What are the benefits of Spirulina?

Sep 17 2020Gill

What are the benefits of Spirulina?

Spirulina widely known as a blue-green algae but, in actual fact, this organism is a special type of bacteria, known as cyanobacterium. In recent years, this ‘superfood’ has skyrocketed in popularity, becoming recognised as one of the most nutrient-dense foods out there! But what are the real health benefits attributed to this algae and does it really measure up to the hype? Today I do some sleuthing to find out more about this blue-green superfood!

Spirulina as a source of nutrients

One of the main benefits touted about spirulina is its nutritional properties. Boasting a high content of B vitamins, calcium, protein and essential fatty acids such as omega-3 and 6, spirulina is often said to be one of the most nutritionally dense foods on the planet, with just one tablespoon containing 4g of protein, 15% of your daily riboflavin (B2) intake and 11% of your recommended daily amount of iron.[1] This isn’t even taking into account that spirulina also contains all of the essential amino acids as well as an impressive profile of minerals such as magnesium and calcium!

However,  despite these incredible nutritional benefits, spirulina often gets misrepresented as being an amazing source of vitamin B12, which is why it’s often recommended for vegans and vegetarians. While spirulina does contain a form of B12, it’s not one that can be absorbed by humans and therefore is unlikely to help in cases of borderline deficiency.

Spirulina as an antioxidant

When it comes to antioxidant properties, spirulina more than ticks the box here. Containing a potent antioxidant known as ‘phycocyanin’ (which also has anti-inflammatory qualities too!) spirulina is more than capable of combatting free-radical damage and oxidative stress. In fact, it’s thought to have an ORAC (Oxygen Radical Absorption Capacity) of over 24000, four times that of the ultimate superfruit blueberries![2]

Spirulina for your cholesterol levels

One of the biggest claims levelled at spirulina is that this blue-green algae can help to lower high cholesterol levels. Given how widespread a problem cholesterol is here in the UK, this has undoubtedly contributed to spirulina’s popularity, but how accurate is this claim? Well, most of the evidence is based off an animal study published in the Journal of Nutritional Science, which involved feeding rabbits spirulina for an 8 week trial periods.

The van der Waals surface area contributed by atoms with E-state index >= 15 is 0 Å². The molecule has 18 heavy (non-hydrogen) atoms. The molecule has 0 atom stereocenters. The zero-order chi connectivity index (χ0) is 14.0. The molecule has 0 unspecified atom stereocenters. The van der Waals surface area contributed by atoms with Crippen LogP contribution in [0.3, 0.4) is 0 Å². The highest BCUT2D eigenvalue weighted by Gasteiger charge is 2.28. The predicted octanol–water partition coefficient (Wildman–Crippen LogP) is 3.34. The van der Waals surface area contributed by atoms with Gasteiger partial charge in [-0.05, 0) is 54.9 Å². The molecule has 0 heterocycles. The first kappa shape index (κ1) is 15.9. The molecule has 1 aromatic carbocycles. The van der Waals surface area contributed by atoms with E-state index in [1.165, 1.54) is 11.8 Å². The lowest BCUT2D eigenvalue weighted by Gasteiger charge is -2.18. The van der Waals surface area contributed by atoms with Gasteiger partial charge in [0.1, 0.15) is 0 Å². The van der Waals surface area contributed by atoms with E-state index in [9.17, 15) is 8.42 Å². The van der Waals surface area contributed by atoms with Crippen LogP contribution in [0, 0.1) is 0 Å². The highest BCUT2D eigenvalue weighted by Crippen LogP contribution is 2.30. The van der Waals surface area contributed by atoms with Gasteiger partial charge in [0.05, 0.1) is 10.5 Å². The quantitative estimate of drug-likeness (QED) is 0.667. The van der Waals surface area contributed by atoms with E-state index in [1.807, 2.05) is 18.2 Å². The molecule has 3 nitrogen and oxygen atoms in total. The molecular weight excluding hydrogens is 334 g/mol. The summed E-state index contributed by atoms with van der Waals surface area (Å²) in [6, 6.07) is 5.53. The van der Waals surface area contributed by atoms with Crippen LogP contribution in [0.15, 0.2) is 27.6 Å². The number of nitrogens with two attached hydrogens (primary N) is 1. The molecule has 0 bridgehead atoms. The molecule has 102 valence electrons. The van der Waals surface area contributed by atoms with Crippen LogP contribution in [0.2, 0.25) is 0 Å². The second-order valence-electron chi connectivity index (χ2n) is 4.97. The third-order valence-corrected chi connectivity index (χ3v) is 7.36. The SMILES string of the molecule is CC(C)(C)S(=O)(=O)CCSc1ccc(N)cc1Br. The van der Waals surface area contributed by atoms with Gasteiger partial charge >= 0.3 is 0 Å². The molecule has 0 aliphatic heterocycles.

The results were that some of these rabbits, after weeks spent on a high cholesterol diet, found their levels of harmful LDL cholesterol reduced by up to 41% after consuming spirulina regularly. However, it’s important to note that this was an animal study. What works on animals doesn’t necessarily have the same results in humans so, while these results are promising, further human trials would be needed before this claim can be absolutely verified.

Spirulina for reducing your blood pressure

One health benefit that has been supported with human studies is spirulina’s effects on blood pressure. Although the test groups remain small, it has been found that a dose of 4.5g can help to reduce blood pressure levels in those with normal blood pressure. [3] Since high blood pressure is often tied to major cardiovascular diseases, the outlook is certainly positive although further studies are needed.

Spirulina for allergies

Interestingly, one of the more recent health claims made about spirulina is that it can help to ease symptoms of allergic rhinitis. This benefit is particular is largely attributed to spirulina’s anti-inflammatory properties as it’s thought that the algae may help to decrease inflammation in the mucous membranes of the nose, reducing symptoms such as congestion and sneezing. One study involved 127 people with allergic rhinitis and found that, after being given 2g of spirulina a day, their symptoms were reduced![4]

What can you take away from this?

Spirulina is an outstanding source of nutrients and antioxidants but it’s worth bearing in mind that many of the health claims made about the blue-green algae need further study. Most of the research conducted about spirulina revolves around animal experiments or only involve small test groups so these are naturally limited. More human studies with a wider range of participants might be needed before we can say for sure that spirulina can lower your cholesterol levels or enhance your muscle strength!

My thoughts on spirulina…

Personally, despite the problems with the health claims circulating about spirulina, I’m still a huge fan. Even if some of these benefits cannot be explicitly proven, the high nutritional content and antioxidant properties of this blue-green algae means that it’s definitely earned its status as a superfood. I often recommend it to customers that need a bit of a boost when it comes to their energy levels and overall wellbeing.

My brand of choice is always Creative Nature Spirulina Powder. Not only is it gluten-free and cultivated without the use of GMO’s, it also provides almost 60% pure vegan protein! It’s also naturally rich in iron, which definitely makes it a popular choice for vegans and vegetarians. You can easily mix it into smoothies or add to baked goods such as energy balls. Some of my customers even just add a teaspoon to water and knock it back that way but I prefer to mix things up a bit!

[1] https://www.healthline.com/nutrition/10-proven-benefits-of-spirulina#section1

[2] https://wellnessmama.com/4738/spirulina-benefits/

[3] https://www.ncbi.nlm.nih.gov/pubmed/23754631

[4] https://www.ncbi.nlm.nih.gov/pubmed/18343939